Below are the first 10 and last 10 pages of uncorrected machine-read text (when available) of this chapter, followed by the top 30 algorithmically extracted key phrases from the chapter as a whole.
Intended to provide our own search engines and external engines with highly rich, chapter-representative searchable text on the opening pages of each chapter. Because it is UNCORRECTED material, please consider the following text as a useful but insufficient proxy for the authoritative book pages.
Do not use for reproduction, copying, pasting, or reading; exclusively for search engines.
OCR for page 6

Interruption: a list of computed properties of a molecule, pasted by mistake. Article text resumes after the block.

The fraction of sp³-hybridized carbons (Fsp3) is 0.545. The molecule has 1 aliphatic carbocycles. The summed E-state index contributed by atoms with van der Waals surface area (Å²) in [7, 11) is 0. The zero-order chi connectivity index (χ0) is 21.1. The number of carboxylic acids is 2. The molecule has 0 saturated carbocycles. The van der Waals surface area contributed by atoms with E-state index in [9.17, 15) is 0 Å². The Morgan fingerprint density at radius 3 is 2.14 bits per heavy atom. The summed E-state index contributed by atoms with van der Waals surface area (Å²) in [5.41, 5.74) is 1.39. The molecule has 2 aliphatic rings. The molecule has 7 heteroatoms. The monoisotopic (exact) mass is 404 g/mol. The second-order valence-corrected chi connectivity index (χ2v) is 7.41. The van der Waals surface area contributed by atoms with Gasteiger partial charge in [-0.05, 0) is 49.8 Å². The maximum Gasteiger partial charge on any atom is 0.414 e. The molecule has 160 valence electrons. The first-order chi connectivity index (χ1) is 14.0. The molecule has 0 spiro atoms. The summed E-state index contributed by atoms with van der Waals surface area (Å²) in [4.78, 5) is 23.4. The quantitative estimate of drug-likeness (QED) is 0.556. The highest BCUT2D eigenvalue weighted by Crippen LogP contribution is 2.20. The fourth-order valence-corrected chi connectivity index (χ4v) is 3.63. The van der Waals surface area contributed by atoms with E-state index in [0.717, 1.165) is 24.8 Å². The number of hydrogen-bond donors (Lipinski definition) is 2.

6 CHAPTER 2 FINDINGS This chapter is organized as follows. The survey sent to The literature review confirmed the need to examine neg- gather information from various bridge-owning jurisdictions ative moment regions specifically, given the little previous is described. Insights from the literature review that are par- research on the subject. Criteria originally developed for the ticularly relevant to study of effective width are summarized, positive moment region were co-opted for use in the negative including comparison of several codes in use on the interna- moment region without explicit study of the unique aspects tional scene. New definitions of effective width developed of negative moment region behavior as regards effective in this research are summarized, as are verifications of the width. This is a key reason for the negative moment region finite element modeling approach employed. The Finite Ele- subassemblage experiments described later in this chapter ment Method (FEM) based parametric study is at the heart and in Appendix F. of the research conducted herein, and its principal features and results are summarized along with those of "special case" bridges, which are beyond the limits of the parametric study. 2.1.2 Comparisons of International Code Key experimental results and their role in corroborating the Provisions for Effective Width FEM-based parametric study are provided as well. Other findings of interest from the literature review con- cerned the various codes and specifications for effective width in use internationally (Ahn et al., 2004). Figure 3 shows a 2.1 SURVEY AND LITERATURE REVIEW comparison of various international codes in graph form, FINDINGS while Table 1 provides a complementary view of the simi- larities and differences of these codes. Most have a limitation 2.1.1 Survey Results on effective width based on span length. Given that a span length parameter is present, the notion of "effective span A survey was distributed in the summer of 2001 to the state length" was invented to enable such criteria originally devel- bridge engineers and TRB representatives in all 50 states. oped for positive moment regions to be co-opted for appli- Replies were received from approximately 40 of these states. cation in negative moment regions. This redefinition of span The replies are tallied in Appendix A along with a copy of length is one example of issues that have arisen in applying the survey form itself. Replies indicate no leads regarding positive moment criteria to a region where those criteria were other studies investigating effective slab width. A few replies not originally even intended to apply. Figure 4 shows how indicate a few recently constructed bridges with large girder several international codes define the notion of "effective spacings. Where maximum girder spacing policies are explic- span length." itly stated, they are generally conservative, with a 3 to 3.6 m The historical review presented in Appendix B and Appen- (10 to 12 ft) limit being common. In some cases, the stated dix C indicates that the 12t limitation in the AASHTO effec- reason for this limit is to facilitate eventual deck replacement. tive width formulation (AASHTO LRFD S184.108.40.206, AASHTO Where more liberal limits are stated, those limits are based on, Standard Specs 10.38.3.1) has been in AASHTO (then for example, maximum spans of stay-in-place forms (approx- AASHO) since the 1940s, the early days of composite beams. imately 4.6 m = 15 ft) or maximum girder spacings allowed Even that formulation is based on empirical research pub- for the use of empirical deck design (4.1 m = 13.5 ft). lished in the World War I era--long predating composite Personal contacts in Europe (Switzerland, France, and the beams. That research was for reinforced concrete T-beams, U.K.) and Japan were consulted. European and Japanese lim- not steel beams with composite concrete decks. Also in those its on girder spacing are more liberal than those in the United days, highway vehicle loads were small, bridge decks were States, as described later in this chapter. In Japan, for exam- not mandated to be a minimum of 175 mm (7 in.) thick, and ple, girder spacings are permitted up to 6 m when supporting bridge floor systems had closely spaced longitudinal stringers. prestressed decks (although no known field test results on Design and construction practices obviously have changed bridges with girder spacings larger than 3 m are available). significantly since then. For example, almost all international